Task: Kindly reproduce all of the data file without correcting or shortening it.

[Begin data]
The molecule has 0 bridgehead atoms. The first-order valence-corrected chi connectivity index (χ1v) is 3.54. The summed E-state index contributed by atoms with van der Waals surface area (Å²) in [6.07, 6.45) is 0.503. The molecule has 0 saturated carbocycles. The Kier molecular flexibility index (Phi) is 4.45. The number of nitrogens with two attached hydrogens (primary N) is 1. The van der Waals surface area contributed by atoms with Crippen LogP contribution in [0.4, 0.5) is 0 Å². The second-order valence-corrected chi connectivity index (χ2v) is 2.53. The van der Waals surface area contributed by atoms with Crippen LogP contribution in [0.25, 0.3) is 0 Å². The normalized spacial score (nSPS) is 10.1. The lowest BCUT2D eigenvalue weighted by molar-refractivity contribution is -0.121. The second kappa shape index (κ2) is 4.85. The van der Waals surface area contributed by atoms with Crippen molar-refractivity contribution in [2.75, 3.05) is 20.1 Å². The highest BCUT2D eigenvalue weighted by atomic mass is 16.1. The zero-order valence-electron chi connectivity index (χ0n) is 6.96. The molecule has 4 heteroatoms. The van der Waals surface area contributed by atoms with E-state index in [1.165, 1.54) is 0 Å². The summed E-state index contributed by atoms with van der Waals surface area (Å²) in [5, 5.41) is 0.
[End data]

The molecule has 0 bridgehead atoms. The first-order valence-corrected chi connectivity index (χ1v) is 3.54. The summed E-state index contributed by atoms with van der Waals surface area (Å²) in [6.07, 6.45) is 0.503. The molecule has 0 saturated carbocycles. The Kier molecular flexibility index (Phi) is 4.45. The number of nitrogens with two attached hydrogens (primary N) is 1. The van der Waals surface area contributed by atoms with Crippen LogP contribution in [0.4, 0.5) is 0 Å². The second-order valence-corrected chi connectivity index (χ2v) is 2.53. The van der Waals surface area contributed by atoms with Crippen LogP contribution in [0.25, 0.3) is 0 Å². The normalized spacial score (nSPS) is 10.1. The lowest BCUT2D eigenvalue weighted by molar-refractivity contribution is -0.121. The second kappa shape index (κ2) is 4.85. The van der Waals surface area contributed by atoms with Crippen molar-refractivity contribution in [2.75, 3.05) is 20.1 Å². The highest BCUT2D eigenvalue weighted by atomic mass is 16.1. The zero-order valence-electron chi connectivity index (χ0n) is 6.96. The molecule has 4 heteroatoms. The van der Waals surface area contributed by atoms with E-state index in [1.165, 1.54) is 0 Å². The summed E-state index contributed by atoms with van der Waals surface area (Å²) in [5, 5.41) is 0.